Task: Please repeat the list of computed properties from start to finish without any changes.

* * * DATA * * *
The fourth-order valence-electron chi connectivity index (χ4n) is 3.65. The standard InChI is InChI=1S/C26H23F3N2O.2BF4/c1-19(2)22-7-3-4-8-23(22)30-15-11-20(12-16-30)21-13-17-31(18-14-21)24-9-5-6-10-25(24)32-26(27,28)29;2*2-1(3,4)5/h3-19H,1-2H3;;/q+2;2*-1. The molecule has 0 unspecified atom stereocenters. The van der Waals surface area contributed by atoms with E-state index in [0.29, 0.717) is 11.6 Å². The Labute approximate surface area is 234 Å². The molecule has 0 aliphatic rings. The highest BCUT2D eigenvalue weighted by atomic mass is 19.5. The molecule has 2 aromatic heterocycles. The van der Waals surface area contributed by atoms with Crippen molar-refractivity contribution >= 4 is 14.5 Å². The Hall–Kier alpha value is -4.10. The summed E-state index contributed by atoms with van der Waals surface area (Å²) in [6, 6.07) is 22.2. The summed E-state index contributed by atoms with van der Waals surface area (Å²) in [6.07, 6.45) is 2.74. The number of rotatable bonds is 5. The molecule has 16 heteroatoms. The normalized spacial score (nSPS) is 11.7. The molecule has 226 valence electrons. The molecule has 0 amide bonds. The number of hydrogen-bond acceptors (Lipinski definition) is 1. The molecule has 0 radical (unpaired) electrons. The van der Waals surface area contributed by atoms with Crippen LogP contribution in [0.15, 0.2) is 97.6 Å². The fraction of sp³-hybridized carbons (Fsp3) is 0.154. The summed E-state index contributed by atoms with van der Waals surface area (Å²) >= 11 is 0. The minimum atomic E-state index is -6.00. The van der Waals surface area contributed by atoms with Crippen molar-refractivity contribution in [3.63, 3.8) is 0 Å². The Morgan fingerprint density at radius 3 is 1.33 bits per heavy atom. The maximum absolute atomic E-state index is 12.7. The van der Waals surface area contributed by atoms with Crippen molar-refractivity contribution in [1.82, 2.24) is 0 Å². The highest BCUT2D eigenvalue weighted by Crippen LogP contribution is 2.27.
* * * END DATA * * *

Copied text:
The fourth-order valence-electron chi connectivity index (χ4n) is 3.65. The standard InChI is InChI=1S/C26H23F3N2O.2BF4/c1-19(2)22-7-3-4-8-23(22)30-15-11-20(12-16-30)21-13-17-31(18-14-21)24-9-5-6-10-25(24)32-26(27,28)29;2*2-1(3,4)5/h3-19H,1-2H3;;/q+2;2*-1. The molecule has 0 unspecified atom stereocenters. The van der Waals surface area contributed by atoms with E-state index in [0.29, 0.717) is 11.6 Å². The Labute approximate surface area is 234 Å². The molecule has 0 aliphatic rings. The highest BCUT2D eigenvalue weighted by atomic mass is 19.5. The molecule has 2 aromatic heterocycles. The van der Waals surface area contributed by atoms with Crippen molar-refractivity contribution >= 4 is 14.5 Å². The Hall–Kier alpha value is -4.10. The summed E-state index contributed by atoms with van der Waals surface area (Å²) in [6, 6.07) is 22.2. The summed E-state index contributed by atoms with van der Waals surface area (Å²) in [6.07, 6.45) is 2.74. The number of rotatable bonds is 5. The molecule has 16 heteroatoms. The normalized spacial score (nSPS) is 11.7. The molecule has 226 valence electrons. The molecule has 0 amide bonds. The number of hydrogen-bond acceptors (Lipinski definition) is 1. The molecule has 0 radical (unpaired) electrons. The van der Waals surface area contributed by atoms with Crippen LogP contribution in [0.15, 0.2) is 97.6 Å². The fraction of sp³-hybridized carbons (Fsp3) is 0.154. The summed E-state index contributed by atoms with van der Waals surface area (Å²) >= 11 is 0. The minimum atomic E-state index is -6.00. The van der Waals surface area contributed by atoms with Crippen molar-refractivity contribution in [3.63, 3.8) is 0 Å². The Morgan fingerprint density at radius 3 is 1.33 bits per heavy atom. The maximum absolute atomic E-state index is 12.7. The van der Waals surface area contributed by atoms with Crippen molar-refractivity contribution in [1.82, 2.24) is 0 Å². The highest BCUT2D eigenvalue weighted by Crippen LogP contribution is 2.27.